For all tested phosphoprotein targets, the level of detected phosphorylation increased in HEK 293 cells in response to UV treatment, with the extent of increase depending on the phosphoprotein, as expected. The most dramatic signal increase was detected for phospho-c-Jun (Ser63) (Figure 1E).

At 0.6 g/ml protein, there was more than a 40-fold increase in phospho-c-Jun signal detected in UV-treated HEK 293 compared to untreated cell lysate. Notably higher levels of phosphorylation were also detected for phosphorylated p70 S6 kinase and phospho-ATF-2 assays in UV-treated cell lysates. The signals for untreated cell lysates were consistently low across all diluted samples. The low signals, around 60 70 MFI, in untreated cell lysates made the ratio of UV-treated to untreated as high as 76 at 12 g of total protein concentration. Lower phosphorylation levels were detected for phospho-p53 (Ser15) and phospho-JNK (Thr183/Tyr185), but the signal differences between untreated and UV-treated cell lysates were still significant at all tested protein concentrations.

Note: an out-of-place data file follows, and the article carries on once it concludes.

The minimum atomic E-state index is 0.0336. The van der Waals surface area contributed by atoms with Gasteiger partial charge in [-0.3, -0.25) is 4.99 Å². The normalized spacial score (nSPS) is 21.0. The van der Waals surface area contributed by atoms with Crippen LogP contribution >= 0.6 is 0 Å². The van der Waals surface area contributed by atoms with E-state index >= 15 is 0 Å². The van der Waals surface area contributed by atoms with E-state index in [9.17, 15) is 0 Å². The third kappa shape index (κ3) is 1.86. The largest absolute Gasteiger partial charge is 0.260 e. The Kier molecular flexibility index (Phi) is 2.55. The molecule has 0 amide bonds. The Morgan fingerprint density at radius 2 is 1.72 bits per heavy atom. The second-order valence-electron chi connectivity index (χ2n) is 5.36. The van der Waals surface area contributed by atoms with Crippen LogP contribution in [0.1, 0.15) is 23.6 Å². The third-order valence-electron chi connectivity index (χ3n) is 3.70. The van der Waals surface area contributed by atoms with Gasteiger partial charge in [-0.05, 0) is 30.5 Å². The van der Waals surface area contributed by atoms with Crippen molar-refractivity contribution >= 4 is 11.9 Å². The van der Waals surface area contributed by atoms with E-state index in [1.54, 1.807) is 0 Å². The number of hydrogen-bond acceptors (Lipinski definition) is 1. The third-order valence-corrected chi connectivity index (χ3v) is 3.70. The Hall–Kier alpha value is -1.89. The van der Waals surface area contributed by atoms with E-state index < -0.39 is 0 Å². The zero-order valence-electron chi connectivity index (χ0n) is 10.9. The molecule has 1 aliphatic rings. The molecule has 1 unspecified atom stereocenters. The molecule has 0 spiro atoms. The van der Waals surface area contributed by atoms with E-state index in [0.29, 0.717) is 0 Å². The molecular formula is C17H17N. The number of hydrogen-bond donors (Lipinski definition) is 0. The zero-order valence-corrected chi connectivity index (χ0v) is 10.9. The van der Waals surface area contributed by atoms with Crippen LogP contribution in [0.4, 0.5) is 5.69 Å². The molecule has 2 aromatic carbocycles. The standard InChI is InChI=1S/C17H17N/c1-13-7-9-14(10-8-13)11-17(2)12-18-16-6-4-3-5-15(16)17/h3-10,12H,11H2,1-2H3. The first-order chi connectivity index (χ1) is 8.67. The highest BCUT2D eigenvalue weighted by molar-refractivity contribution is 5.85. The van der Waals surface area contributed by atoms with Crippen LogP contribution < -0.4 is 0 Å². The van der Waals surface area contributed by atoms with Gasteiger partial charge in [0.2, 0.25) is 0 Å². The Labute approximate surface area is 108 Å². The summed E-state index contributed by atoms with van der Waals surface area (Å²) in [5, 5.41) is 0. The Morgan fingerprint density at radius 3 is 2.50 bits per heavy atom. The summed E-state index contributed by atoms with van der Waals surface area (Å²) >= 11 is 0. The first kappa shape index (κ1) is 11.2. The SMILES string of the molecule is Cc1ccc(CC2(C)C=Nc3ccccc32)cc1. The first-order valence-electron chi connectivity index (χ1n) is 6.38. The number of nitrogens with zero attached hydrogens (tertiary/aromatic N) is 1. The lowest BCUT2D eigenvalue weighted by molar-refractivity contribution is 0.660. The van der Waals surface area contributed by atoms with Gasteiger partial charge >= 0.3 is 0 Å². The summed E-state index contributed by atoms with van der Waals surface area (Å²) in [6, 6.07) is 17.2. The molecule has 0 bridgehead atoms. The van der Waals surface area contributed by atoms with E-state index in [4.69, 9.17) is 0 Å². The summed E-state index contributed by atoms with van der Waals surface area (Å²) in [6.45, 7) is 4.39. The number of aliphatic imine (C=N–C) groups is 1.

Data from this 6-plex run (one total target assay multiplexed with five phosphoprotein assays) suggest that it is practical to mutiplex Bio-Plex total target assays with Bio-Plex phosphoprotein assays, provided that the targets are not the same.

Total ERK2 Assay Results Correlated With Protein Concentration